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Study finds that leaving Facebook makes you happier

Study finds that leaving Facebook makes you happier

A joint study by researchers at Stanford University and the University of New York has come to a conclusion that should quell the doubts of those considering whether or not to abandon the Facebook: according to the results of thorough research done by them, leaving Facebook produces a positive effect on people’s mental health.

The study is considered as the best so far on the subject not only because of the credibility of the universities behind it, but also by the method used – which, instead of simply being based on questionnaires, used the application of the scientific method, reaching a conclusion that virtually excludes any possibility of causality in the result.

For this, 2844 active users of Facebook (of the type that uses the social network every day) were recruited. These users then had to respond to extensive questionnaires asking about their online activity, political views, daily routine, and how well they felt about life. After the questionnaires were handed out, researchers randomly selected 1422 people (50% of the entire group), who received financial compensation to disable Facebook for four weeks. During that time, researchers were in direct contact with these people, evaluating them in real time, and constantly accessed Facebook to ensure that those accounts had not been reactivated.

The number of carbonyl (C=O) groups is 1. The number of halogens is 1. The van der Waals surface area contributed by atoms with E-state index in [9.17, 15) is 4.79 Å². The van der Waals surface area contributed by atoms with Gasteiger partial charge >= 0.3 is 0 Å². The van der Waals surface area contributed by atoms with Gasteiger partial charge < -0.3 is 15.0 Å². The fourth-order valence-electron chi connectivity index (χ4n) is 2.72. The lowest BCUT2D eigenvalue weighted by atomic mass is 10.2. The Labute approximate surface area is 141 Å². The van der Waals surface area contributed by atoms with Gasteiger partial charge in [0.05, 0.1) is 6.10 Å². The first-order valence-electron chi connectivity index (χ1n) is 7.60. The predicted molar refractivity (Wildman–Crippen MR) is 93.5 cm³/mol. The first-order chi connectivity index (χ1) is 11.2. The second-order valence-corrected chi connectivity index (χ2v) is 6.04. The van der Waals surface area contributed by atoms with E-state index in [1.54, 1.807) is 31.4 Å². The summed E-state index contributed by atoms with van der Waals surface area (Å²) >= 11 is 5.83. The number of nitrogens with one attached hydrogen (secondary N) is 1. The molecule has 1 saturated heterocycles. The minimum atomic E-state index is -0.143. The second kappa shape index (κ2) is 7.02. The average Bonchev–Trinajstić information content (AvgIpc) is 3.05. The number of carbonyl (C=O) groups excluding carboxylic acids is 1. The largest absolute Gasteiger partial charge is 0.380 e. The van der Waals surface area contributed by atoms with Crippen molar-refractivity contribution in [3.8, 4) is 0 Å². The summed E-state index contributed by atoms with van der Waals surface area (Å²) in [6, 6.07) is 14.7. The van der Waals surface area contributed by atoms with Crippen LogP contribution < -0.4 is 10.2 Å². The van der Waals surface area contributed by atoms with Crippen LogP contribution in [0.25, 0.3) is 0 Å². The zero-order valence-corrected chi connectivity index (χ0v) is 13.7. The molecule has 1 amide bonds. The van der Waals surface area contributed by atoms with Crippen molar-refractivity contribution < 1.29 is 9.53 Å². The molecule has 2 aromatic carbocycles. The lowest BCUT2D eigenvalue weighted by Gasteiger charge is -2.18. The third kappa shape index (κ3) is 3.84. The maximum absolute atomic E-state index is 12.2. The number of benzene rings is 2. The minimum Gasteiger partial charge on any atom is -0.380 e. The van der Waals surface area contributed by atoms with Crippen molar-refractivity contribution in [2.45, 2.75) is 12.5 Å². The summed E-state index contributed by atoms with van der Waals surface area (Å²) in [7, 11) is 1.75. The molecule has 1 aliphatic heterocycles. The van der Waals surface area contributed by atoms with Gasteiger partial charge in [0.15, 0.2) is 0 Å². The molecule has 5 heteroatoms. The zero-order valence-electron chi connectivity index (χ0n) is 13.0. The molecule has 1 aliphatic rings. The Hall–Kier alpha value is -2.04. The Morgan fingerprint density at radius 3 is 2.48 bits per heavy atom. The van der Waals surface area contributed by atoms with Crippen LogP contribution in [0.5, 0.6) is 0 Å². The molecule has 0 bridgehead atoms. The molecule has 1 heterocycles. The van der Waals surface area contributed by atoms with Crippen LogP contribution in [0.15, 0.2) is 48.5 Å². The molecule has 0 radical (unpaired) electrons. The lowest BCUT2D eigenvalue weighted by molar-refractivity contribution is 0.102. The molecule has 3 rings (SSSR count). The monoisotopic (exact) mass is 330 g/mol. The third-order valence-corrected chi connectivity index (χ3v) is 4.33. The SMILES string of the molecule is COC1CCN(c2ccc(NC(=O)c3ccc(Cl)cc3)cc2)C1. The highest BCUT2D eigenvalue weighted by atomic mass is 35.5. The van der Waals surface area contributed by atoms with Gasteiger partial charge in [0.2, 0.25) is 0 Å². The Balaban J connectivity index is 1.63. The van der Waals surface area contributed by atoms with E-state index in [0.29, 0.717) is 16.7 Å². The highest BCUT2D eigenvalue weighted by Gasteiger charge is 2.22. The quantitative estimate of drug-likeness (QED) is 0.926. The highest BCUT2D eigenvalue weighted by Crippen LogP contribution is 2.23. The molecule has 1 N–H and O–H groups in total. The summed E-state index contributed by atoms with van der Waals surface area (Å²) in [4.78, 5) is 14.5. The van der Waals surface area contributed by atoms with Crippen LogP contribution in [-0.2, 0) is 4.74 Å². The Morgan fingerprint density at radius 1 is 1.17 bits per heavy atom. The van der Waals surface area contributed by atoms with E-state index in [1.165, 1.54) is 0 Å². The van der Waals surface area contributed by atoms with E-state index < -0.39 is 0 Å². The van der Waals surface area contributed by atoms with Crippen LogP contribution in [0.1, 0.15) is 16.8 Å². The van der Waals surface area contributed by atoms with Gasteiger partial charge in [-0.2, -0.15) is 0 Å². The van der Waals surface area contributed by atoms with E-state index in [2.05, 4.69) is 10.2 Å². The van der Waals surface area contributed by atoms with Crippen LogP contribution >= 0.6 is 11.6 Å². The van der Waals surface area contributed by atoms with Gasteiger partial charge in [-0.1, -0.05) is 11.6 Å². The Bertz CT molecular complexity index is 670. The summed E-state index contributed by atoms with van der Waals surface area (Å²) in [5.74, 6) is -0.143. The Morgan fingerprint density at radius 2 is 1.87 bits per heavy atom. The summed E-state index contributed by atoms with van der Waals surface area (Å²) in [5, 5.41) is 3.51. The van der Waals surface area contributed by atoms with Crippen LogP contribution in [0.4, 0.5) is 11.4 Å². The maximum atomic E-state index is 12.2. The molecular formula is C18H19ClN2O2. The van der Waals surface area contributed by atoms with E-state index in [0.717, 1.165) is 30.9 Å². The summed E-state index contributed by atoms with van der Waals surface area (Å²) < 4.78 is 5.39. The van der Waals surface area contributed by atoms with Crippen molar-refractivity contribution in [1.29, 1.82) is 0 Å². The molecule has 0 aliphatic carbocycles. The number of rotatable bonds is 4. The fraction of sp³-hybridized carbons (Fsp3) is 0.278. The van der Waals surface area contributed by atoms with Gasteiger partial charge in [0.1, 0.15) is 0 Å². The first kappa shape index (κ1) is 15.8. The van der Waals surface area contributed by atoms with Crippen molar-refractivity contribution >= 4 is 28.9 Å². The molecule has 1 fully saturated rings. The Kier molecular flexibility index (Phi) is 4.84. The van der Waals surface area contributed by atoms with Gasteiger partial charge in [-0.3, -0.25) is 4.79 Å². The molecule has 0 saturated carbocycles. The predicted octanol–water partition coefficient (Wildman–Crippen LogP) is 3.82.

The researchers concluded that leaving Facebook generally decreased the time spent on the Internet – including browsing or accessing other social networks – and increased the time spent doing other offline activities, such as watching television or meeting with friends and family. It was also possible to observe a drop in levels of political polarization and knowledge about news in general, and an increase in the sense of well-being with life. In addition, abandoning Facebook for a month also helped decrease the time these users spent on the platform after they reactivated their accounts.

The researchers then concluded that it was clear that leaving Facebook caused a small but significant increase in quality of life, raising happiness and satisfaction rates and lowering rates of depression and anxiety. In addition, the research still outweighed the hypothesis of earlier ones, which indicated that Facebook could do well for users who are active on the social network, finding no relationship that would indicate that people who enjoy and comment on the photos and posts shared by their friends and family have a happier life than those who simply view the same posts without interacting with them.

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The authors of the study also warned that there are other factors that should be taken into account: for example, a longer period without Facebook can ease the impacts caused by the indexes of knowledge about the latest news, since it is expected that the person will find other methods to keep informed, and this can end up impacting positively or negatively the feeling of well-being and satisfaction with one’s life. In addition, the same experiment was done on a larger scale (for example, with half the population of the United States instead of almost 3,000 people) may present very different results due to the cascade effects that this would cause in the communities, which could eventually adjust in an unpredictable way.


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